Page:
If the Jewish king (or some other type of Jewish government) of the land of Israel fights a war of self-defense, and in the process conquers an area of the enemy's land and subjugates the inhabitants to be under his authority, the king has the right to impose laws upon them, to the extent that those laws are consistent with Torah law.

In regard to the nation of Israel itself when it has a Jewish government, Rambam writes that according to Torah law, the government may not give a Gentile permission to live in Israel or pass through it unless he accepts to observe the Seven Noahide Commandments. To date, the government over the modern nation of Israel has not been Torah observant, and such a law has never been enacted. If such a law ever was about to be enacted, the Gentiles who did not agree to observe the 7 Noahide Commandments would leave in advance.

In Laws of Kings ch. 8, Rambam writes that IF a Jewish government in the nation of Israel were to enact such a law (that Gentiles are only permitted to live in Israel if they accept the Noahide Commandments) AND IF Israel did later fight a war of self-defense against an enemy nation and a Jewish soldier fighting in the enemy territory wants a Gentile women from there to be his wife, he can bring her back to Israel to convert her after a period of time to Judaism so he can then marry her. If the aforementioned law was in place, that would be the only way for a Gentile who is not observant of the Noahide Commandments to be allowed entry to the nation of Israel. But if he then decided before she converted that he didn't want her to be his wife, and if she then declined to convert, she must be granted 12 months to live freely in the nation of Israel before she has to accept to observe the 7 Noahide Commandments. This is a very obscure case, and even if it were to ever become possible in the future, the understanding of Torah is that the Jewish soldiers in that situation should be greatly discouraged from taking such an action.

Obviously, all of that has no relevance to our time, and in the absence of a valid Sanhedrin court of 70 sages, it is only talking about a situation in the nation of Israel itself or an area of enemy territory that is captured and subjugated by the nation of Israel in the course of a war of self-defense.

It is also not correct to say that about the King Moshiach (the Messiah) when he comes, may it be speedily in our days.

Rambam writes in Laws of Kings 11:4 that when G-d sends the King Moshiach, it is possible that he may have to fight wars of self-defense against attacking enemies in order to secure the borders of the nation of Israel and establish his kingship there. Once he establishes his kingship (hopefully without the need for any wars), he will then build the Third Holy Temple, gather all the Jews to Israel, install a valid Sanhedrin court, and govern the land of Israel according to Torah law.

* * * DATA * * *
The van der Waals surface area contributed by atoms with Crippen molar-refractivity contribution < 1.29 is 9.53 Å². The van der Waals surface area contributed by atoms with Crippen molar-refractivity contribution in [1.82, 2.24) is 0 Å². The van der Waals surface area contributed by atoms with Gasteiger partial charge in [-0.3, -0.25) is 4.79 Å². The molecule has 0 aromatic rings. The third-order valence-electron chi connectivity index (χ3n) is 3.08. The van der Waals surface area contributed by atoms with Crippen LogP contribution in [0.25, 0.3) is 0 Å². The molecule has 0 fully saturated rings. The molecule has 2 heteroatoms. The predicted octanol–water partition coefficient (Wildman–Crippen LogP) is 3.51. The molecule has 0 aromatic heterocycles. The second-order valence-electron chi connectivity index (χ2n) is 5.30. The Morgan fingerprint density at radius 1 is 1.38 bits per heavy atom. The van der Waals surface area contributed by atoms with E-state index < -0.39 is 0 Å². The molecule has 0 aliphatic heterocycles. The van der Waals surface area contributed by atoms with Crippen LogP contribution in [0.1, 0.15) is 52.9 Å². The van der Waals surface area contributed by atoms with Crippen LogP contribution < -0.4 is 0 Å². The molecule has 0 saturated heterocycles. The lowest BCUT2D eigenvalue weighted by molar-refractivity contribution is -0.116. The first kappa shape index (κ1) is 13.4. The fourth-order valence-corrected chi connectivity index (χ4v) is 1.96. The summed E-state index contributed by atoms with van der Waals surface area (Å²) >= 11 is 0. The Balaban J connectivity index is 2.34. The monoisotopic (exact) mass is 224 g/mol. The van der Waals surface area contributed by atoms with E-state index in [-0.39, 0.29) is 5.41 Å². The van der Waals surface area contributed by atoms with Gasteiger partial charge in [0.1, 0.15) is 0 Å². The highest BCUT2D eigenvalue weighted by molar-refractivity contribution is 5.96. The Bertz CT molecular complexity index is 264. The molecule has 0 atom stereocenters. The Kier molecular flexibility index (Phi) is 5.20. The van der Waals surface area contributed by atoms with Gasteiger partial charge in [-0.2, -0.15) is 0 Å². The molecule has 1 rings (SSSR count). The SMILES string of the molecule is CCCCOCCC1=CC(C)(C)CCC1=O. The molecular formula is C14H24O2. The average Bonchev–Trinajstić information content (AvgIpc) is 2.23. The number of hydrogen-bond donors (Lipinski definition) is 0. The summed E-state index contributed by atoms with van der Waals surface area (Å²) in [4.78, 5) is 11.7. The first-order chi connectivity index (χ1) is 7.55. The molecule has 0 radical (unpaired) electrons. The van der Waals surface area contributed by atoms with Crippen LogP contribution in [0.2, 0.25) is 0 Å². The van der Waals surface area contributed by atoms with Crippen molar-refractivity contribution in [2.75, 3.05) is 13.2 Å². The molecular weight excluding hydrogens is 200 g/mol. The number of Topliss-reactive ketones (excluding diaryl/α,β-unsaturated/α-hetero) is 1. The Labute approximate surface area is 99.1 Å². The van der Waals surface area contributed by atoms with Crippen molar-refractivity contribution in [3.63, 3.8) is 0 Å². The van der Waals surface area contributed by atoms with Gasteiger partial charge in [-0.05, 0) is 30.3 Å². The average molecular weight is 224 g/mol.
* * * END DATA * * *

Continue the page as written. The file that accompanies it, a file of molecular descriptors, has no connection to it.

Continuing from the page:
After all of that, the truth of the One G-d and the truth of Torah will be obvious to all the Gentiles in the world, and they will all have repented from their idolatries and false beliefs. It is prophesied in the Hebrew Bible that the King Moshiach will then lead them all in peace to unite in serving G-d (see Tzephaniah 3:9). The Kingdom of G-d will be established over the entire world, and G-d will remove the evil inclination from the hearts of all people. Everyone's occupation from then on will be to gain more and deeper knowledge of G-d, which will be taught by the King Moshiach (see Isaiah 11:9). That is the prophesied Messianic Era, up until the Resurrection of the Dead, which will be the beginning of the eternal World to Come.

As it stands now, when the Jewish government in the land of Israel does not (and is not willing to) take on any of the types of authority mentioned above, the only obligation and right that the Jews have in regard to this matter anywhere is to make an effort through peaceful explanations to persuade Gentiles to accept the 7 Noahide Commandments. Jews are exempt from this obligation in times, places and situations for which it would be dangerous for a Jew to do this.

This answer was reviewed and approved by Rabbi Moshe Weiner, Jerusalem, author of "Sheva Mitzvot HaShem" and "The Divine Code."